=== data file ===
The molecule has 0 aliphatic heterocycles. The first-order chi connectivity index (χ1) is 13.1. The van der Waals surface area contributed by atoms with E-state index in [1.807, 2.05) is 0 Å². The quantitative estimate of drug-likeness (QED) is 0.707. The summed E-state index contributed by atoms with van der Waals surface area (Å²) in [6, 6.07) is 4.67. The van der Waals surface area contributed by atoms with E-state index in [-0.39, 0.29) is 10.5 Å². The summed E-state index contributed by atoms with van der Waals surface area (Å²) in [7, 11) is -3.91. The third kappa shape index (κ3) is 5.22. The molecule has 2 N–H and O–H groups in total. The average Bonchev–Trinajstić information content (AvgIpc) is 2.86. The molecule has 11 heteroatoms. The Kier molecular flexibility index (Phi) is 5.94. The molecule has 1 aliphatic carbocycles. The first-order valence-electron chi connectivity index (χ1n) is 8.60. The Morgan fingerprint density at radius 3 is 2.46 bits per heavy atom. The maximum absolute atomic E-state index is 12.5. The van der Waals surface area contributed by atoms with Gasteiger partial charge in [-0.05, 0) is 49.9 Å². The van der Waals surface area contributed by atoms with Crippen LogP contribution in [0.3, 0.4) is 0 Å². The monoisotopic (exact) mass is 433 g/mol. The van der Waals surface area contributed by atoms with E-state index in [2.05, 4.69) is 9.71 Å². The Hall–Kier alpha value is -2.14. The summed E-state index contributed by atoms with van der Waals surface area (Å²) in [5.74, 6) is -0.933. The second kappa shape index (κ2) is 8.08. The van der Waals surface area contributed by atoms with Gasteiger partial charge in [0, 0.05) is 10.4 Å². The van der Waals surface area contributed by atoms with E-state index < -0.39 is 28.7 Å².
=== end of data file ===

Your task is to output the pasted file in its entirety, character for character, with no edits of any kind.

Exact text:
The molecule has 0 aliphatic heterocycles. The first-order chi connectivity index (χ1) is 13.1. The van der Waals surface area contributed by atoms with E-state index in [1.807, 2.05) is 0 Å². The quantitative estimate of drug-likeness (QED) is 0.707. The summed E-state index contributed by atoms with van der Waals surface area (Å²) in [6, 6.07) is 4.67. The van der Waals surface area contributed by atoms with E-state index in [-0.39, 0.29) is 10.5 Å². The summed E-state index contributed by atoms with van der Waals surface area (Å²) in [7, 11) is -3.91. The third kappa shape index (κ3) is 5.22. The molecule has 2 N–H and O–H groups in total. The average Bonchev–Trinajstić information content (AvgIpc) is 2.86. The molecule has 11 heteroatoms. The Kier molecular flexibility index (Phi) is 5.94. The molecule has 1 aliphatic carbocycles. The first-order valence-electron chi connectivity index (χ1n) is 8.60. The Morgan fingerprint density at radius 3 is 2.46 bits per heavy atom. The maximum absolute atomic E-state index is 12.5. The van der Waals surface area contributed by atoms with Gasteiger partial charge in [-0.05, 0) is 49.9 Å². The van der Waals surface area contributed by atoms with Crippen LogP contribution in [0.3, 0.4) is 0 Å². The monoisotopic (exact) mass is 433 g/mol. The van der Waals surface area contributed by atoms with E-state index in [2.05, 4.69) is 9.71 Å². The Hall–Kier alpha value is -2.14. The summed E-state index contributed by atoms with van der Waals surface area (Å²) in [5.74, 6) is -0.933. The second kappa shape index (κ2) is 8.08. The van der Waals surface area contributed by atoms with Gasteiger partial charge in [0, 0.05) is 10.4 Å². The van der Waals surface area contributed by atoms with E-state index < -0.39 is 28.7 Å².